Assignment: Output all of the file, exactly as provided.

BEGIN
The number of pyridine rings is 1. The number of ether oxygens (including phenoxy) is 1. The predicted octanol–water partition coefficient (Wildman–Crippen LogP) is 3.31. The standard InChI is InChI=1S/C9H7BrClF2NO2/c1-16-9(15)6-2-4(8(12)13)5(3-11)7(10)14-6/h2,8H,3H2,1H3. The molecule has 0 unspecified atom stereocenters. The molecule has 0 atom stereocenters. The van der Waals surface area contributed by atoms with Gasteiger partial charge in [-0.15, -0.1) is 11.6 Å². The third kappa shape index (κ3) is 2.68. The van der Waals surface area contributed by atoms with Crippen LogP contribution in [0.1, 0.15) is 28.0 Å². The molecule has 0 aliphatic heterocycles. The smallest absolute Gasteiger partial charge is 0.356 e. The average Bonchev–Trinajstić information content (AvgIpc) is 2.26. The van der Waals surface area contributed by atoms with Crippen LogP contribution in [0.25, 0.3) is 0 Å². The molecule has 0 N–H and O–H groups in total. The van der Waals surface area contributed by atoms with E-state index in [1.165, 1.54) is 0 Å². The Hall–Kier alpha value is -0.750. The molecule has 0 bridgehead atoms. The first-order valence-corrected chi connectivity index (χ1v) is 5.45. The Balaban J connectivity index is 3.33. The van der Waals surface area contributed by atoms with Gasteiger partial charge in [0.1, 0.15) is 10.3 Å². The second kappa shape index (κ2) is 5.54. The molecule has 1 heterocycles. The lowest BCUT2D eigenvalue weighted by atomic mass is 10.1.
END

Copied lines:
The number of pyridine rings is 1. The number of ether oxygens (including phenoxy) is 1. The predicted octanol–water partition coefficient (Wildman–Crippen LogP) is 3.31. The standard InChI is InChI=1S/C9H7BrClF2NO2/c1-16-9(15)6-2-4(8(12)13)5(3-11)7(10)14-6/h2,8H,3H2,1H3. The molecule has 0 unspecified atom stereocenters. The molecule has 0 atom stereocenters. The van der Waals surface area contributed by atoms with Gasteiger partial charge in [-0.15, -0.1) is 11.6 Å². The third kappa shape index (κ3) is 2.68. The van der Waals surface area contributed by atoms with Crippen LogP contribution in [0.1, 0.15) is 28.0 Å². The molecule has 0 aliphatic heterocycles. The smallest absolute Gasteiger partial charge is 0.356 e. The average Bonchev–Trinajstić information content (AvgIpc) is 2.26. The van der Waals surface area contributed by atoms with Crippen LogP contribution in [0.25, 0.3) is 0 Å². The molecule has 0 N–H and O–H groups in total. The van der Waals surface area contributed by atoms with E-state index in [1.165, 1.54) is 0 Å². The Hall–Kier alpha value is -0.750. The molecule has 0 bridgehead atoms. The first-order valence-corrected chi connectivity index (χ1v) is 5.45. The Balaban J connectivity index is 3.33. The van der Waals surface area contributed by atoms with Gasteiger partial charge in [0.1, 0.15) is 10.3 Å². The second kappa shape index (κ2) is 5.54. The molecule has 1 heterocycles. The lowest BCUT2D eigenvalue weighted by atomic mass is 10.1.